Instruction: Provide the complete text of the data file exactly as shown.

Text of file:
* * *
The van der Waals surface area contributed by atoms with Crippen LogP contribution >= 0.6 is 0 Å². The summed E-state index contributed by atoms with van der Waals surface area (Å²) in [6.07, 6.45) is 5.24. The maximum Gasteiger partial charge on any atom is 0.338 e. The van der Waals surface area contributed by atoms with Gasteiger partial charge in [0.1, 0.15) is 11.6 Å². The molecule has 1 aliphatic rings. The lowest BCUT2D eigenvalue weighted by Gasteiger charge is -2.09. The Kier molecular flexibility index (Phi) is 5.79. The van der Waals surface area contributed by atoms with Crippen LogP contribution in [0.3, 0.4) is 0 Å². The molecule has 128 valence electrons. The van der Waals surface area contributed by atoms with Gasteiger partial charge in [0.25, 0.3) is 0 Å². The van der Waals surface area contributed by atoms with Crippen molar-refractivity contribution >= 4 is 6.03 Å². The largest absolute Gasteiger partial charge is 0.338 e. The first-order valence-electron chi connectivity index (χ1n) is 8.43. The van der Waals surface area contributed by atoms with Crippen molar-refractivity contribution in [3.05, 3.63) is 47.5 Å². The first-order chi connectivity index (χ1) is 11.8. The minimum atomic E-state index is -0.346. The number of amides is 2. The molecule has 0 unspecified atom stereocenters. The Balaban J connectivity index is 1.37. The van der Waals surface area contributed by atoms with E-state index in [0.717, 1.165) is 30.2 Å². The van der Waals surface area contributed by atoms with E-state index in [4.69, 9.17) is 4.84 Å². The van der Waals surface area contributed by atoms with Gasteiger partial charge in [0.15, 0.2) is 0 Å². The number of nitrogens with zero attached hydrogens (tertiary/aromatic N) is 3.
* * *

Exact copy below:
The van der Waals surface area contributed by atoms with Crippen LogP contribution >= 0.6 is 0 Å². The summed E-state index contributed by atoms with van der Waals surface area (Å²) in [6.07, 6.45) is 5.24. The maximum Gasteiger partial charge on any atom is 0.338 e. The van der Waals surface area contributed by atoms with Gasteiger partial charge in [0.1, 0.15) is 11.6 Å². The molecule has 1 aliphatic rings. The lowest BCUT2D eigenvalue weighted by Gasteiger charge is -2.09. The Kier molecular flexibility index (Phi) is 5.79. The van der Waals surface area contributed by atoms with Crippen LogP contribution in [0.3, 0.4) is 0 Å². The molecule has 128 valence electrons. The van der Waals surface area contributed by atoms with Gasteiger partial charge in [0.25, 0.3) is 0 Å². The van der Waals surface area contributed by atoms with Crippen molar-refractivity contribution >= 4 is 6.03 Å². The largest absolute Gasteiger partial charge is 0.338 e. The first-order valence-electron chi connectivity index (χ1n) is 8.43. The van der Waals surface area contributed by atoms with Crippen molar-refractivity contribution in [3.05, 3.63) is 47.5 Å². The first-order chi connectivity index (χ1) is 11.8. The minimum atomic E-state index is -0.346. The number of amides is 2. The molecule has 0 unspecified atom stereocenters. The Balaban J connectivity index is 1.37. The van der Waals surface area contributed by atoms with E-state index in [0.717, 1.165) is 30.2 Å². The van der Waals surface area contributed by atoms with E-state index in [4.69, 9.17) is 4.84 Å². The van der Waals surface area contributed by atoms with Gasteiger partial charge in [0.15, 0.2) is 0 Å². The number of nitrogens with zero attached hydrogens (tertiary/aromatic N) is 3.